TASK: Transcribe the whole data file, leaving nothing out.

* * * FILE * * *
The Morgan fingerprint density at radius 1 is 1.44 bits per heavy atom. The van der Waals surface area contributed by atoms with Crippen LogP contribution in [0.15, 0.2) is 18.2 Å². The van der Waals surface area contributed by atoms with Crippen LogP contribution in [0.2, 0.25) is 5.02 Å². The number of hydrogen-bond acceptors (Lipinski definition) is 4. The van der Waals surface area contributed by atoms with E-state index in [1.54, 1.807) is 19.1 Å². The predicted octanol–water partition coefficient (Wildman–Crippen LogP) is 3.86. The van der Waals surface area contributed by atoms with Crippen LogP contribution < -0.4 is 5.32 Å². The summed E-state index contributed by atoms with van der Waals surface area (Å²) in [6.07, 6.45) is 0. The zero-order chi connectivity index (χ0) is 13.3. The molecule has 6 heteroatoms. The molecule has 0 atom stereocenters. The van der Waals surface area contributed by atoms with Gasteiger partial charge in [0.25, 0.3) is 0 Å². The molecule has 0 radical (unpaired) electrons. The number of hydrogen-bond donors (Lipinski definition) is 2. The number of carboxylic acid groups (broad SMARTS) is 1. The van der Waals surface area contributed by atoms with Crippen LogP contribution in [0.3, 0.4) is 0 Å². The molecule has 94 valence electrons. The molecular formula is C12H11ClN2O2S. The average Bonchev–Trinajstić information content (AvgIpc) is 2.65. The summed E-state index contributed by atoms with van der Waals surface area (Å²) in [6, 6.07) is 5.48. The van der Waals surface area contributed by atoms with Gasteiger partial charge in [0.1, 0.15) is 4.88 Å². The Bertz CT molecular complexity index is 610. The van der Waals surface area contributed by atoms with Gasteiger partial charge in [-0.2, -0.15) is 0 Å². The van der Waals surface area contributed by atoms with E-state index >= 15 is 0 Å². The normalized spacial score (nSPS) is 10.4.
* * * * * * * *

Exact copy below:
The Morgan fingerprint density at radius 1 is 1.44 bits per heavy atom. The van der Waals surface area contributed by atoms with Crippen LogP contribution in [0.15, 0.2) is 18.2 Å². The van der Waals surface area contributed by atoms with Crippen LogP contribution in [0.2, 0.25) is 5.02 Å². The number of hydrogen-bond acceptors (Lipinski definition) is 4. The van der Waals surface area contributed by atoms with E-state index in [1.54, 1.807) is 19.1 Å². The predicted octanol–water partition coefficient (Wildman–Crippen LogP) is 3.86. The van der Waals surface area contributed by atoms with Crippen LogP contribution < -0.4 is 5.32 Å². The summed E-state index contributed by atoms with van der Waals surface area (Å²) in [6.07, 6.45) is 0. The zero-order chi connectivity index (χ0) is 13.3. The molecule has 6 heteroatoms. The molecule has 0 atom stereocenters. The van der Waals surface area contributed by atoms with Gasteiger partial charge in [0.25, 0.3) is 0 Å². The molecule has 0 radical (unpaired) electrons. The number of hydrogen-bond donors (Lipinski definition) is 2. The number of carboxylic acid groups (broad SMARTS) is 1. The van der Waals surface area contributed by atoms with Crippen LogP contribution in [0.3, 0.4) is 0 Å². The molecule has 94 valence electrons. The molecular formula is C12H11ClN2O2S. The average Bonchev–Trinajstić information content (AvgIpc) is 2.65. The summed E-state index contributed by atoms with van der Waals surface area (Å²) in [6, 6.07) is 5.48. The van der Waals surface area contributed by atoms with Gasteiger partial charge in [0.1, 0.15) is 4.88 Å². The Bertz CT molecular complexity index is 610. The van der Waals surface area contributed by atoms with Gasteiger partial charge in [-0.2, -0.15) is 0 Å². The van der Waals surface area contributed by atoms with E-state index >= 15 is 0 Å². The normalized spacial score (nSPS) is 10.4.